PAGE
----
Monday, May 4, 2009

Dear Mom / Mama's Got a Fake I.D. Blog Tour

Every mom knows how communicating with a teenage girl cn be difficult, even impossible at times. One-word answers. defensive conversations. Daily arguments. How typical for teens to put up with barriers. All the while, moms truly long to know what their daughters really think.

Best-selling author Melody Carlson, whose books for women, teens, and children have sold more than three million copies, bridges this chasm with trusted insight. She speaks frankly in the voice of the teen daughters she's written for and she tells it like it is: struggles with identify, guys, friendship, and even parents--it's all here. The straight-talk to moms covers such things as "I need you, but you can't make me admit it," "I'm not as confident as I appear," and "I have friends. I need a mother."

Instead of focusing on outward behaviors, Dear Mom looks at a young woman's heart and reveals to moms:
  • how to talk to teens so they hear,
  • how to connect despite the differences of perspective or years and experiences,
  • and how to strengthen the bond every mom and daughter ultimately wants.
The lively chapters in Dear Mom can be dipped into topically or used as a read-through tool by moms and daughters alike to understand what motivates or deflates, troubles or inspires--and just in time for Mother's Day and all the Mother's Days ahead.

Author's Bio:
Melody Carlson is the award-winning author of more than one hundred books for adults, children, and teens, with sales totaling more than three million copies. Beloved for her Diary of a Teenage Girl and Notes from a Spinning Planet series, she's also the author of the women's novels Finding Alice (in production now for a Lifetime-IV movie), Crystal Lies, On This Day, These Boots Weren't Made for Walking, and A Mile in My Flip-Flops. A mother of tow grown sons, Melody lives in central Oregon with her husband and chocolate lab retriever. She's a full-time writer and an avid gardner, biker, skier, and hiker.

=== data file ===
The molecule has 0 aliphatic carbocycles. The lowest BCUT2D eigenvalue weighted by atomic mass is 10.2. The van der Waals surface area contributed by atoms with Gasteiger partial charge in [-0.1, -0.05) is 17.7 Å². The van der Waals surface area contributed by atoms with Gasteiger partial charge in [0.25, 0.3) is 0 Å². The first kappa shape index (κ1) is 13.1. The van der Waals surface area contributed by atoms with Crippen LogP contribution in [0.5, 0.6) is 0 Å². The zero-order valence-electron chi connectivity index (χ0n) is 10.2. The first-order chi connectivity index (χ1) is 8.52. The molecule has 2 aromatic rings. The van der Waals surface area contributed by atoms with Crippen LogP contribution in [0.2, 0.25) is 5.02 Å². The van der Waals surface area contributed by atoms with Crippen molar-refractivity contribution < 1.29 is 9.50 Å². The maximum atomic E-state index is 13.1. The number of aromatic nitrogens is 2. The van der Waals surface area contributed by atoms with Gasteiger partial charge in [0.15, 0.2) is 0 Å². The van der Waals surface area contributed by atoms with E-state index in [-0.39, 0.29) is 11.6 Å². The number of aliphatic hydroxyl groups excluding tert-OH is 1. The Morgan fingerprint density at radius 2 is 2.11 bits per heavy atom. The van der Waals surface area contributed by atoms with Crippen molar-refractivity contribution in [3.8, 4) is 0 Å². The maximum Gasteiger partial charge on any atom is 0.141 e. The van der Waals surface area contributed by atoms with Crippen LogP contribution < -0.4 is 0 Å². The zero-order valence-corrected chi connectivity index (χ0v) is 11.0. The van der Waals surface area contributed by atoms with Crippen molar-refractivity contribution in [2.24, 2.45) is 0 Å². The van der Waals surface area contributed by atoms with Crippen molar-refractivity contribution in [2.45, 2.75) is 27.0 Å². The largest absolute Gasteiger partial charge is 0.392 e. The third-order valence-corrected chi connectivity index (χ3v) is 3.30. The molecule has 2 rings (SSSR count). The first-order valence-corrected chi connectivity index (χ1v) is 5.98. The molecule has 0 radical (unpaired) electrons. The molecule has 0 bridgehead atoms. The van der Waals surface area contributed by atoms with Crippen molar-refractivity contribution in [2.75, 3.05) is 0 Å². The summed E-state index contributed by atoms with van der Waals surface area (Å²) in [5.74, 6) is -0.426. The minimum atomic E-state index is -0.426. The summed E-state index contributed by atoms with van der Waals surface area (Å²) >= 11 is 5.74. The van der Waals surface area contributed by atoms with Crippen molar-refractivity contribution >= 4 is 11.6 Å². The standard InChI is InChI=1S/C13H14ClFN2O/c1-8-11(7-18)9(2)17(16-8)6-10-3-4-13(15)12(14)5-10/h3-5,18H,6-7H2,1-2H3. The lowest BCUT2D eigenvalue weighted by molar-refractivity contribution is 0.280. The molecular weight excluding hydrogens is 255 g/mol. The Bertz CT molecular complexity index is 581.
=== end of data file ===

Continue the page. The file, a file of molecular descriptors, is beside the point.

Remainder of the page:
Dear Mom:

Mama's Got A Fake I.D.

Formula for identity loss:
  1. Take one multifaceted, intriguing human being
  2. Bless her with a child
  3. Mix with today's cultural assumptions
  4. Add the demands of motherhood
  5. Presto! all identity escept Mom disappers
For every woman wondering what hapened to the unique combination of gifts and abilities she was knwon for beforekids came long. Caryn Dahistrand Rivedeneira has good news: in Mama;s Got a Fake I.D. Rivendeneira helps moms reclaim their full identity as creative beings, gifted professionals and volunteers, loving friends, children of God--and mothers.

This inspiring and practical guide shows women how to break free from false guilt, learn a new language to express who they really are, and follow God's lead in sharing their true self with others. After all, motherhood doesn't have to mean losing one's identityu. Instead, being a mom makes it possible for a woman to discover a more complete identity as the person God made her to be.

Author Bio:
The former managing editor of Marriage Partnership and Christian Parenting Today, Caryn Dahistrand Rivedeneira has been a trusted voice writing and spreaking to women for more than a decade. Today she is the managing editor of on line ommunity for Christian women in leadership. Rivadeneira works from home in the Chicago suburbs, where she lives with her husband and their three children.

Mama’s Got a Fake I.D.:

1 comment:

smithsk said...

A timely post for Mother's Day!